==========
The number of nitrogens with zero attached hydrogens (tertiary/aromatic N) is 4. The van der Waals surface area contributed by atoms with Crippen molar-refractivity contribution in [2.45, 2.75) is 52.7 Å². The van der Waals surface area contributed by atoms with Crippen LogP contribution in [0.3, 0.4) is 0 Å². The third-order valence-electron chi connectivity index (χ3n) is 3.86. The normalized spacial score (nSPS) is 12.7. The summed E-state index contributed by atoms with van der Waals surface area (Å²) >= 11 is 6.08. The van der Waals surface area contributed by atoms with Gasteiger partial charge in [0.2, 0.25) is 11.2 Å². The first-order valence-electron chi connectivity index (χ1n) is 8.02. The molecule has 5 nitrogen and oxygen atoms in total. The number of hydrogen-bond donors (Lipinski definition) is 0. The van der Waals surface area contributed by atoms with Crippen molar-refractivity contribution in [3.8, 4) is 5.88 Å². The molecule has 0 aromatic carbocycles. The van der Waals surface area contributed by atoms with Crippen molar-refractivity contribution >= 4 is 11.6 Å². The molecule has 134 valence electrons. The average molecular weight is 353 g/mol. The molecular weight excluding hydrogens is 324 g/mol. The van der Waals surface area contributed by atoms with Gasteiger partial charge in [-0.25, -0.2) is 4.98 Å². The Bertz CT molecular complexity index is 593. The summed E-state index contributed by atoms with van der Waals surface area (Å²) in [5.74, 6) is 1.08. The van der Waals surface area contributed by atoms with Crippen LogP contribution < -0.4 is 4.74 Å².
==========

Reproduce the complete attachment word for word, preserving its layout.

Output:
The number of nitrogens with zero attached hydrogens (tertiary/aromatic N) is 4. The van der Waals surface area contributed by atoms with Crippen molar-refractivity contribution in [2.45, 2.75) is 52.7 Å². The van der Waals surface area contributed by atoms with Crippen LogP contribution in [0.3, 0.4) is 0 Å². The third-order valence-electron chi connectivity index (χ3n) is 3.86. The normalized spacial score (nSPS) is 12.7. The summed E-state index contributed by atoms with van der Waals surface area (Å²) >= 11 is 6.08. The van der Waals surface area contributed by atoms with Gasteiger partial charge in [0.2, 0.25) is 11.2 Å². The first-order valence-electron chi connectivity index (χ1n) is 8.02. The molecule has 5 nitrogen and oxygen atoms in total. The number of hydrogen-bond donors (Lipinski definition) is 0. The van der Waals surface area contributed by atoms with Crippen molar-refractivity contribution in [3.8, 4) is 5.88 Å². The molecule has 0 aromatic carbocycles. The van der Waals surface area contributed by atoms with Crippen molar-refractivity contribution >= 4 is 11.6 Å². The molecule has 134 valence electrons. The average molecular weight is 353 g/mol. The molecular weight excluding hydrogens is 324 g/mol. The van der Waals surface area contributed by atoms with Gasteiger partial charge in [-0.25, -0.2) is 4.98 Å². The Bertz CT molecular complexity index is 593. The summed E-state index contributed by atoms with van der Waals surface area (Å²) in [5.74, 6) is 1.08. The van der Waals surface area contributed by atoms with Crippen LogP contribution < -0.4 is 4.74 Å².